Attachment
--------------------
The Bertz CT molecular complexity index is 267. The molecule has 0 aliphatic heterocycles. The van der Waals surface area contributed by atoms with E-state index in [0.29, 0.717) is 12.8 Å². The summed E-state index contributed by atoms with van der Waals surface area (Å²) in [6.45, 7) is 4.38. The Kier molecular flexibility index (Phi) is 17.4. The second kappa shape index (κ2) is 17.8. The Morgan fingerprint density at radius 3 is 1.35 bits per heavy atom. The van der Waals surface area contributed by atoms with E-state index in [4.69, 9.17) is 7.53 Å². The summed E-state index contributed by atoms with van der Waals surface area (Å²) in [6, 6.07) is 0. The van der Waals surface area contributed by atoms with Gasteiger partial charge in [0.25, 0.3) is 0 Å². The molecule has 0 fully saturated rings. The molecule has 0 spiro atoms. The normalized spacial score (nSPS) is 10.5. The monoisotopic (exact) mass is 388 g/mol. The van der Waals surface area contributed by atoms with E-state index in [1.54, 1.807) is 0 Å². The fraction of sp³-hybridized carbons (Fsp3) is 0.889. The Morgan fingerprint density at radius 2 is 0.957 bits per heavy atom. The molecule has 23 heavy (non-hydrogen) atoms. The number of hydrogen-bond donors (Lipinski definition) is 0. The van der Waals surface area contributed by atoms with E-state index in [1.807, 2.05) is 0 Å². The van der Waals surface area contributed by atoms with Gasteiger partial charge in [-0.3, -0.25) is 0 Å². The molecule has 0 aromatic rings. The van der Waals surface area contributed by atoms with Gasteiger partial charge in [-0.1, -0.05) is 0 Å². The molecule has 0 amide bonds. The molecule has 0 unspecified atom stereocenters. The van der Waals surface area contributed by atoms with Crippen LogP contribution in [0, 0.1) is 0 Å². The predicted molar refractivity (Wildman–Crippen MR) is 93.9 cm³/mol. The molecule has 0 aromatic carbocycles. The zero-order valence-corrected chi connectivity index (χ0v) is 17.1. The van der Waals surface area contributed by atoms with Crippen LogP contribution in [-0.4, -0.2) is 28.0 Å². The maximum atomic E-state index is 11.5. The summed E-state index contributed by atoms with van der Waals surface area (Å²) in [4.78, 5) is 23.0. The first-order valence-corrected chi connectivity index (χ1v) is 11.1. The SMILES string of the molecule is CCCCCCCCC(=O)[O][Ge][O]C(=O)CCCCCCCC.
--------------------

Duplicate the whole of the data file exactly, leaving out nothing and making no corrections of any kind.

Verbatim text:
The Bertz CT molecular complexity index is 267. The molecule has 0 aliphatic heterocycles. The van der Waals surface area contributed by atoms with E-state index in [0.29, 0.717) is 12.8 Å². The summed E-state index contributed by atoms with van der Waals surface area (Å²) in [6.45, 7) is 4.38. The Kier molecular flexibility index (Phi) is 17.4. The second kappa shape index (κ2) is 17.8. The Morgan fingerprint density at radius 3 is 1.35 bits per heavy atom. The van der Waals surface area contributed by atoms with E-state index in [4.69, 9.17) is 7.53 Å². The summed E-state index contributed by atoms with van der Waals surface area (Å²) in [6, 6.07) is 0. The van der Waals surface area contributed by atoms with Gasteiger partial charge in [0.25, 0.3) is 0 Å². The molecule has 0 fully saturated rings. The molecule has 0 spiro atoms. The normalized spacial score (nSPS) is 10.5. The monoisotopic (exact) mass is 388 g/mol. The van der Waals surface area contributed by atoms with E-state index in [1.54, 1.807) is 0 Å². The fraction of sp³-hybridized carbons (Fsp3) is 0.889. The Morgan fingerprint density at radius 2 is 0.957 bits per heavy atom. The molecule has 23 heavy (non-hydrogen) atoms. The number of hydrogen-bond donors (Lipinski definition) is 0. The van der Waals surface area contributed by atoms with E-state index in [1.807, 2.05) is 0 Å². The van der Waals surface area contributed by atoms with Gasteiger partial charge in [-0.3, -0.25) is 0 Å². The molecule has 0 aromatic rings. The van der Waals surface area contributed by atoms with Gasteiger partial charge in [-0.1, -0.05) is 0 Å². The molecule has 0 amide bonds. The molecule has 0 unspecified atom stereocenters. The van der Waals surface area contributed by atoms with Crippen LogP contribution in [0, 0.1) is 0 Å². The predicted molar refractivity (Wildman–Crippen MR) is 93.9 cm³/mol. The molecule has 0 aromatic carbocycles. The zero-order valence-corrected chi connectivity index (χ0v) is 17.1. The van der Waals surface area contributed by atoms with Crippen LogP contribution in [-0.4, -0.2) is 28.0 Å². The maximum atomic E-state index is 11.5. The summed E-state index contributed by atoms with van der Waals surface area (Å²) in [4.78, 5) is 23.0. The first-order valence-corrected chi connectivity index (χ1v) is 11.1. The SMILES string of the molecule is CCCCCCCCC(=O)[O][Ge][O]C(=O)CCCCCCCC.